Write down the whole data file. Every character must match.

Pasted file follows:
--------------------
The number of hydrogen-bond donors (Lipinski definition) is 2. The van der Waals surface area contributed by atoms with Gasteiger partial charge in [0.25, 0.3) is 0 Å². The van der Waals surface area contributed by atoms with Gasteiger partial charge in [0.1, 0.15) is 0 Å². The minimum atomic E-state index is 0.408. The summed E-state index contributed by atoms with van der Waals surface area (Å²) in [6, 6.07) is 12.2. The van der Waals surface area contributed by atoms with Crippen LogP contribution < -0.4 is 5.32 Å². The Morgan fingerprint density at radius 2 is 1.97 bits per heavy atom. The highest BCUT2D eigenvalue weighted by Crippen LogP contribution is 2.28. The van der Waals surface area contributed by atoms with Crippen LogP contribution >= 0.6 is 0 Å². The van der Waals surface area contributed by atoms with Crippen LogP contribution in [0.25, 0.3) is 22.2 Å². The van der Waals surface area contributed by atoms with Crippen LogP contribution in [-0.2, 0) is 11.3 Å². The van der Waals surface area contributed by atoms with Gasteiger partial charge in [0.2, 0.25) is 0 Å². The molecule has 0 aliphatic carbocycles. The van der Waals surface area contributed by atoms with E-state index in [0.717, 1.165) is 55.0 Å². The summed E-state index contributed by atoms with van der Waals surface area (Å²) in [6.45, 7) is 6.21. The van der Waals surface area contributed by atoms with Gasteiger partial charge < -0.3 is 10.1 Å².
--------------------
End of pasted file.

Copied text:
The number of hydrogen-bond donors (Lipinski definition) is 2. The van der Waals surface area contributed by atoms with Gasteiger partial charge in [0.25, 0.3) is 0 Å². The van der Waals surface area contributed by atoms with Gasteiger partial charge in [0.1, 0.15) is 0 Å². The minimum atomic E-state index is 0.408. The summed E-state index contributed by atoms with van der Waals surface area (Å²) in [6, 6.07) is 12.2. The van der Waals surface area contributed by atoms with Crippen LogP contribution < -0.4 is 5.32 Å². The Morgan fingerprint density at radius 2 is 1.97 bits per heavy atom. The highest BCUT2D eigenvalue weighted by Crippen LogP contribution is 2.28. The van der Waals surface area contributed by atoms with Crippen LogP contribution >= 0.6 is 0 Å². The van der Waals surface area contributed by atoms with Crippen LogP contribution in [0.25, 0.3) is 22.2 Å². The van der Waals surface area contributed by atoms with Crippen LogP contribution in [-0.2, 0) is 11.3 Å². The van der Waals surface area contributed by atoms with Gasteiger partial charge in [0.2, 0.25) is 0 Å². The molecule has 0 aliphatic carbocycles. The van der Waals surface area contributed by atoms with E-state index in [0.717, 1.165) is 55.0 Å². The summed E-state index contributed by atoms with van der Waals surface area (Å²) in [6.45, 7) is 6.21. The van der Waals surface area contributed by atoms with Gasteiger partial charge < -0.3 is 10.1 Å².